The drug schedules help law enforcement and citizens understand the dangers of drugs and their relative risks. The substances in Schedule 3 are not as dangerous as those in schedules 1 and 2.
Schedule 3 Drugs – What are they & What Does Schedule 3 Mean
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In the United States, schedule 3 drugs are controlled under the administration of the U.S. Department of Justice, Drug Enforcement Administration in accordance with the Controlled Substances Act (CSA) of 1970 along with any subsequent amendments to the Act where substances have been added, moved from one schedule to another, or eliminated from control.
Schedule 3 substances include those drugs or substances and the mixtures, compounds, materials, preparations containing quantities of substances under control, and immediate precursors that:
- Have an abuse potential less than the drugs or other substances in schedules I and II.
- Have a currently acceptable medical use for treatment in the United States.
- Have the potential for moderate or low physical dependence or high psychological dependence.
What is the Controlled Substances Act?
Congress passed the Controlled Substances Act (CSA) in 1970 to place all substances being regulated in the existing federal law under a single system of controls for both narcotic and psychotropic drugs. The Bureau of Narcotics and Dangerous Drugs (BNDD), was charged with enforcing the laws under the CSA until 1973 when President Nixon designated the Drug Enforcement Administration with authoritative control.
The CSA places the substances into one of five schedules according to their dangers and abuse potential, legitimate medical value, and the potential for dependence. Substances under schedule 1 have no medical value and the highest potential risks for abuse and dependence. Schedule V drugs have a low potential for abuse and consist mainly of preparations with limited quantities of controlled substances listed under other schedules. Schedule 3 falls right in the middle.
The Dedicated Process of Scheduling Drugs under the CSA
There are hundreds of drug brands being manufactured and introduced annually along with the ever increasing phenomenon of illegal drugs showing up on the street and the DEA is tasked with controlling the importation, trafficking, distribution, and possession of thousands of chemicals that can be abusive or pose health risks to society. DEA reference codes are assigned to the chemicals as a way of tracking their movements between manufacturers, distributors, pharmacists, hospitals, practitioners, and researchers.
Beyond the new name brands, compounds, structured chemical changes, salts, isomers and salts of such isomers, it becomes quite confusing to those of us who have no medical or scientific knowledge of sorts. CSA schedules are continuously being revised as recreational drug abuse and addictions continue to increase and known hazards continue to present themselves.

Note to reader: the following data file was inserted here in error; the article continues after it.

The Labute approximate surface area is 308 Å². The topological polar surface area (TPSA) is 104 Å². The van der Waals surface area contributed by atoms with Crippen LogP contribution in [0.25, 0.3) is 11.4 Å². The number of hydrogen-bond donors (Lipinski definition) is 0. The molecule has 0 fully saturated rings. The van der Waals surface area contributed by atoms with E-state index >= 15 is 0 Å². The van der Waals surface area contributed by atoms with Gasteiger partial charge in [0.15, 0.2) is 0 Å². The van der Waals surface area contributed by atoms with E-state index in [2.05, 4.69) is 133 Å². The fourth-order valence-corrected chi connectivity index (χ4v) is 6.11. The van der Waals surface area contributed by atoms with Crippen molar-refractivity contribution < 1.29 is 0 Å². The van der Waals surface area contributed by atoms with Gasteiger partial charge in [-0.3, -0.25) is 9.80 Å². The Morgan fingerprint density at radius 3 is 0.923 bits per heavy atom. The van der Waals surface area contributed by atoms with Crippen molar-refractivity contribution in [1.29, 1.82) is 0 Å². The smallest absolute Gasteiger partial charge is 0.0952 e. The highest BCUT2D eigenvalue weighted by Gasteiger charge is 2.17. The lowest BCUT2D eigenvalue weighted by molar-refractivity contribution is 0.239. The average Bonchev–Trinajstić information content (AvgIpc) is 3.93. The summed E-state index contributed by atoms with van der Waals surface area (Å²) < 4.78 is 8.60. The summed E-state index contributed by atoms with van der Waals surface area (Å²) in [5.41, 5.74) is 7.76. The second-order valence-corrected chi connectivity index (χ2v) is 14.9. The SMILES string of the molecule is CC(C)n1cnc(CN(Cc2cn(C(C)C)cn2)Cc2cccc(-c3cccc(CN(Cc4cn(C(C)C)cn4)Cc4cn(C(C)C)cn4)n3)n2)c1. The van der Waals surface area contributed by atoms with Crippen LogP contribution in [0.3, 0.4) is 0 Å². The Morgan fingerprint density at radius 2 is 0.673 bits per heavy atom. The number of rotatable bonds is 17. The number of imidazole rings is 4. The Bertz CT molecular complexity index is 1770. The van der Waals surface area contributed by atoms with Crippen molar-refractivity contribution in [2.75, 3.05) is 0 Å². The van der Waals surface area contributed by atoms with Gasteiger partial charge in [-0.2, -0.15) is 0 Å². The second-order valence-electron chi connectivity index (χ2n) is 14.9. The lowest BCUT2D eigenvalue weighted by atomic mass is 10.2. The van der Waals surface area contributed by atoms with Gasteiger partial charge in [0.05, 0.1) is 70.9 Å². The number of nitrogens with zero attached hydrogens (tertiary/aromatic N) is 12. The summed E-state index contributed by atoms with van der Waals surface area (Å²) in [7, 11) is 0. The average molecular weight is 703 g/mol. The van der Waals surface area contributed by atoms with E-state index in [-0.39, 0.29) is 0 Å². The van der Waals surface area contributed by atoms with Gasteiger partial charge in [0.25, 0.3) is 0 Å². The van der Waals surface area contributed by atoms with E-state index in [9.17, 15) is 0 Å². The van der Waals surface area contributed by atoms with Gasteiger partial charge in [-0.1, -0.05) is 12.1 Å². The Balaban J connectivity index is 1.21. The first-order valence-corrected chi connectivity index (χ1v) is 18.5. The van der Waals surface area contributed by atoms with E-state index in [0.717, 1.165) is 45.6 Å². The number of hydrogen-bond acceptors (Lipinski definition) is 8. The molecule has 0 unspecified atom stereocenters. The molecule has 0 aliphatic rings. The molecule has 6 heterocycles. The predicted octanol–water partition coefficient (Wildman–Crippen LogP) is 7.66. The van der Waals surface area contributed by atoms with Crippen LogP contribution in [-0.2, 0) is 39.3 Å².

Schedule 3 Drug Types
There are 6 basic drug types included under the current CSA schedule 3 list and includes the salts, isomers and salts of such isomers whenever the existence of such salts, isomers and salts of such isomers is possible.
Stimulants listed under schedule 3 are those drugs that have a stimulating effect on the central nervous system (CNS) unless otherwise excepted or listed in another schedule, such as cocaine, amphetamines, and methamphetamine which are listed under schedule 2.
Examples of schedule 3 stimulants can include:
- Mixtures, compounds, or preparations that contain schedule 2 stimulants or derivatives in combination with other non-controlled substances and typically containing a lesser quantity of the schedule 2 substance.
- Prescriptions appetite suppressants that are closely related to amphetamines such as
Depressants listed under schedule 3 are those drugs having a depressant effect on the central nervous system unless otherwise excepted or included in another schedule such as benzodiazepines which are listed under schedule 2.
Example of schedule 3 depressants may include:
- Sedative- hypnotics and barbiturates or barbiturate derivatives such as Nembutal and Seconal
- Lysergic Acid – LSD (listed as a depressant under the CSA although it has hallucinogenic effects.)
- Dissociative anesthetics including Ketamine and Tiletamine
- Zolazapam is used in Veterinary medicaine and is structurally similar to benzodiazepines although other benzodiazepines are listed as under schedule 2.
Hallucinogen Substances include those approved medications containing THC such as Marinol or dronabinol for the control of nausea and vomiting in patients undergoing chemotherapy, although other THC drugs are listed under schedule 1.
Nalorphine is a mixed opioid agonist and antagonist used to reverse opioid overdose.
Narcotic drugs under schedule 3 includes only those preparations, mixtures, and compounds of opiates or opioids in limited quantities of milligrams per dosage unit unless specifically excepted or listed in another schedule which most narcotic drugs are.
Examples of schedule 3 narcotic drugs may include:
- Codeine or dihydrocodeine containing no more than 90 milligrams per dosage unit and combined with analgesics or non-narcotic ingredients such as acetaminophen in Tylenol 3 or in cough preparations.
- Dihydrocodeinone+papaverine or noscapine in less than 15 milligrams per dosage unit.
- Buprenorphine – Suboxone or Subutex
Anabolic Steroids listed in schedule 3 are drugs that are hormonal substances chemically and pharmacologically related to testosterone (other than estrogens, progestins, corticosteroids, and dehydroepiandrosterone) unless specifically excepted or listed in another schedule.
Examples of schedule 3 anabolic steroids may include:
- Body building drugs
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